The Best Winter Hikers of 2022
Boots for ice, snow, and steeps
Heading out the door? Read this article on the new Outside+ app available now on iOS devices for members! Download the app.
There’s no such thing as a quiver-of-one winter boot. Cold, wet weather demands you wear the exact right footwear for each adventure. Sounds intimidating, but don’t worry: we spent months testing winter shoes and narrowed the field down to six that cover everything from snowshoeing to hiking to mountaineering.
Vasque Talus WT NTX ($160)
Most winter boots are designed with an emphasis on insulation instead of things like fit, weight, and bulk. Not so here. The Talus WT NTX is not an über-warm, deep-snow winter boot, but rather a svelte, fast, comfortable hiker with just the right amount of 200-gram insulation. That distinction meant the Talus outperformed every other boot when it came to covering lots of miles. A grippy outsole, supportive leather upper, and forgiving last kept our feet happy on high-mileage days. Of course, with its waterproof membrane it still did fine while trudging through snow.
Tecnica Argos GTX ($180)
Tecnica filled a void by positioning the midweight Argos GTX right between a traditional cold-weather winter boot and a light winter hiker. You still get a cuff that comes to your lower calf for extra warmth and great snow protection, but the sole and midfoot are pared down, for walking ease. That means the Argos does well while trudging through deep snow on truly cold days but isn’t as cumbersome as a more old-school, deep-winter boot. It’s still fairly clunky as a hiker, but it was great for midlength snowshoe trails because of its overall warmth. It also became our favorite après parking-lot boot thanks to the playful styling.
Oboz Andesite ($189)
Sneakerlike comfort, 200-gram recycled and biodegradable synthetic insulation, and a supportive fit made Oboz’s men’s Andesite (and women’s Sphinx) an instant favorite. Designers paired oiled nubuck leather with a soft fabric collar, which offers stabilization while maintaining ankle flexion. Vibram’s new Arctic Grip AT sole bites superbly on snowy descents, exposed rock, and dirt. This waterproof boot helped us love winter, whether we were on wet slop, powder, hiking trails, or city streets.
La Sportiva Aequilibrium ST GTX ($329)
La Sportiva just made the lightest, most technical three-season mountaineering boot we’ve ever seen. The Aequilibrium has everything you need for big objectives, like a waterproof-breathable lining, a supportive yet flexible ankle, and a protective lightweight TPU coating on the upper. A hidden lacing compartment even protects the laces from wear and tear at the toe. A squishy heel insert reduces muscle fatigue, lace locks allow you to control tension zonally, and the sole and midsole conform to obstacles for unsurpassed traction without compromising crampon compatibility.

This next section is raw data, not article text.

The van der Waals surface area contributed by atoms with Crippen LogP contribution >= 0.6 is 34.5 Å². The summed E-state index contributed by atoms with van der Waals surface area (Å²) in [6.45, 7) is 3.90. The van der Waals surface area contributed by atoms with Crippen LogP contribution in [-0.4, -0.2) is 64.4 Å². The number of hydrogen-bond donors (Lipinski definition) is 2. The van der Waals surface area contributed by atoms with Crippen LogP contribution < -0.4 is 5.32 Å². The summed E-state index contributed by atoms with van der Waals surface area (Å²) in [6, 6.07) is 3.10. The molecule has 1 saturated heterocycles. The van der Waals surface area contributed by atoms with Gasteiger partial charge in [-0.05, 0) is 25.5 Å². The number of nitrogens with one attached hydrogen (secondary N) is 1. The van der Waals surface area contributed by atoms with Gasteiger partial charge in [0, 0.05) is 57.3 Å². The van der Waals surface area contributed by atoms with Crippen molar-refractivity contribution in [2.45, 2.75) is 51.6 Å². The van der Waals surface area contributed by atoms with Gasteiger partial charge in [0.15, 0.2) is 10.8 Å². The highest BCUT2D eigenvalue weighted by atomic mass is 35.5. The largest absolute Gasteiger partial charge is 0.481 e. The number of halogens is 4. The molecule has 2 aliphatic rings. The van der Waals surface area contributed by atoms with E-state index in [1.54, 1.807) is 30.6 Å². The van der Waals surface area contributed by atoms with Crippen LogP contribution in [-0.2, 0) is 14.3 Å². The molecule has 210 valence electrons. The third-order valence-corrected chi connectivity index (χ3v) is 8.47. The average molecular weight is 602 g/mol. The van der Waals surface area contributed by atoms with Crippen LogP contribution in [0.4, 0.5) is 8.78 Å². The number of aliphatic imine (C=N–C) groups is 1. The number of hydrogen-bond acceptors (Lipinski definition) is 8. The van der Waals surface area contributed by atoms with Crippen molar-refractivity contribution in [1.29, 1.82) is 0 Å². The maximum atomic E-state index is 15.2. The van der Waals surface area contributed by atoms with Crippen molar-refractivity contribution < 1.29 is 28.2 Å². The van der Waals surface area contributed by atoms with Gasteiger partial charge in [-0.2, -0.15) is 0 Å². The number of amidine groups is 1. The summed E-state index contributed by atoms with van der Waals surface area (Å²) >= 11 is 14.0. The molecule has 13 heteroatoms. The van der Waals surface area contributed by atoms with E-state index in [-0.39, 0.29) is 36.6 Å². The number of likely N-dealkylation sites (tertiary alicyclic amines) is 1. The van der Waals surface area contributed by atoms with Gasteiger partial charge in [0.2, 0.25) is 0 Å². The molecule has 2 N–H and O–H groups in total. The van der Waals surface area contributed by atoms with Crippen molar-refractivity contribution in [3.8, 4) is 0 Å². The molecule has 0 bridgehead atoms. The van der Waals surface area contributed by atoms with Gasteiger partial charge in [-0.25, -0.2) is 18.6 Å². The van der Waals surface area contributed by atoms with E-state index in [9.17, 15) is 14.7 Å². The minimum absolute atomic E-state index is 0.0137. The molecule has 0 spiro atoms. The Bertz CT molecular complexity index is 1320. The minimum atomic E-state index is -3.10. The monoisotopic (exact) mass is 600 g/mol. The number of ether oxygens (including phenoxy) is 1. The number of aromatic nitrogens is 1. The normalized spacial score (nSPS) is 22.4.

Muck Apex Pro with Arctic Grip All Terrain ($190)
This pull-on became our go-to for hauling firewood and exploring nearby trails, because it was the warmest and the fastest to get on. It’s made from four-millimeter waterproof neoprene, with wear-resistant rubber on the shin to protect against icy crust. But it’s lighter than similar boots and breathable enough to spend all day in without getting sweaty feet. Vibram’s proprietary ice-gripping rubber holds onto slick, wet ice with studlike traction but is equally tenacious on rocky terrain..
Merrell Thermo Rogue 3 Mid Gore-Tex ($240)
The Rogue 3 shone on long snowshoeing excursions. For starters, it’s lightweight (just 16.5 ounces in a men’s 9). It also has a mid-height cuff to keep snow out and a special ridge on the heel that holds a snowshoe strap in place. Synthetic insulation in the upper and aerogel in the insoles kept our dogs warm even on bitterly cold days. The Thermo Rogue is warmer than the Vasque Talus, but it performed similarly well for cold, dry hikes and never felt clunky, thanks to a traditional hiking-boot design.